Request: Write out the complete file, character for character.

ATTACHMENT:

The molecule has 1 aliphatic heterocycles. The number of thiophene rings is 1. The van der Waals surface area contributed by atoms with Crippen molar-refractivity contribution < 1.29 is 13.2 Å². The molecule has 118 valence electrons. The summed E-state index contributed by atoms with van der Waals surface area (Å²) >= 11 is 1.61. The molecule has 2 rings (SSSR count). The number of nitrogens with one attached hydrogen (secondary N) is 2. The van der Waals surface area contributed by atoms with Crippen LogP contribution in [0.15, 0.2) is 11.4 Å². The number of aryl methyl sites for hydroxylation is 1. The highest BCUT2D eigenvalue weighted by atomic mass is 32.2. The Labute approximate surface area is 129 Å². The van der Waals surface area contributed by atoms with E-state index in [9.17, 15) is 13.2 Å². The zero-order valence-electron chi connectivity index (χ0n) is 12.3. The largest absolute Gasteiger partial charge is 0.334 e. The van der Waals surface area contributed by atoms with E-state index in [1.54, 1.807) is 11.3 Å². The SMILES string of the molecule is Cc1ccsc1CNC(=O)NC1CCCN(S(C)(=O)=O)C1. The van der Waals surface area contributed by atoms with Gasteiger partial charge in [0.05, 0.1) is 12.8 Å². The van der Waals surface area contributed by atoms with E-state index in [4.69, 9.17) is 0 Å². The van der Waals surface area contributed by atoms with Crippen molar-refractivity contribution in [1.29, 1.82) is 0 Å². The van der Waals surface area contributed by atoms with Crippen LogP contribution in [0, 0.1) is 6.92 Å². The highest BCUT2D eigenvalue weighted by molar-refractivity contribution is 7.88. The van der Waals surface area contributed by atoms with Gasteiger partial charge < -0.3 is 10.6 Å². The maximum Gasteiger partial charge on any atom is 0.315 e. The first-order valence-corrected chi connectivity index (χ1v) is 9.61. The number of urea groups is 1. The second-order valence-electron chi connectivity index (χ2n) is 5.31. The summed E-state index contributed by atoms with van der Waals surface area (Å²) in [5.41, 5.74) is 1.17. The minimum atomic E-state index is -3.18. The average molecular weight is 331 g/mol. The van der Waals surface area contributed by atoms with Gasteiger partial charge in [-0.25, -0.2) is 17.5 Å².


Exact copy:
The molecule has 1 aliphatic heterocycles. The number of thiophene rings is 1. The van der Waals surface area contributed by atoms with Crippen molar-refractivity contribution < 1.29 is 13.2 Å². The molecule has 118 valence electrons. The summed E-state index contributed by atoms with van der Waals surface area (Å²) >= 11 is 1.61. The molecule has 2 rings (SSSR count). The number of nitrogens with one attached hydrogen (secondary N) is 2. The van der Waals surface area contributed by atoms with Crippen LogP contribution in [0.15, 0.2) is 11.4 Å². The number of aryl methyl sites for hydroxylation is 1. The highest BCUT2D eigenvalue weighted by atomic mass is 32.2. The Labute approximate surface area is 129 Å². The van der Waals surface area contributed by atoms with E-state index in [9.17, 15) is 13.2 Å². The zero-order valence-electron chi connectivity index (χ0n) is 12.3. The largest absolute Gasteiger partial charge is 0.334 e. The van der Waals surface area contributed by atoms with E-state index in [1.54, 1.807) is 11.3 Å². The SMILES string of the molecule is Cc1ccsc1CNC(=O)NC1CCCN(S(C)(=O)=O)C1. The van der Waals surface area contributed by atoms with Gasteiger partial charge in [0.05, 0.1) is 12.8 Å². The van der Waals surface area contributed by atoms with E-state index in [4.69, 9.17) is 0 Å². The van der Waals surface area contributed by atoms with Crippen molar-refractivity contribution in [1.29, 1.82) is 0 Å². The van der Waals surface area contributed by atoms with Crippen LogP contribution in [0, 0.1) is 6.92 Å². The highest BCUT2D eigenvalue weighted by molar-refractivity contribution is 7.88. The van der Waals surface area contributed by atoms with Gasteiger partial charge < -0.3 is 10.6 Å². The maximum Gasteiger partial charge on any atom is 0.315 e. The first-order valence-corrected chi connectivity index (χ1v) is 9.61. The number of urea groups is 1. The second-order valence-electron chi connectivity index (χ2n) is 5.31. The summed E-state index contributed by atoms with van der Waals surface area (Å²) in [5.41, 5.74) is 1.17. The minimum atomic E-state index is -3.18. The average molecular weight is 331 g/mol. The van der Waals surface area contributed by atoms with Gasteiger partial charge in [-0.25, -0.2) is 17.5 Å².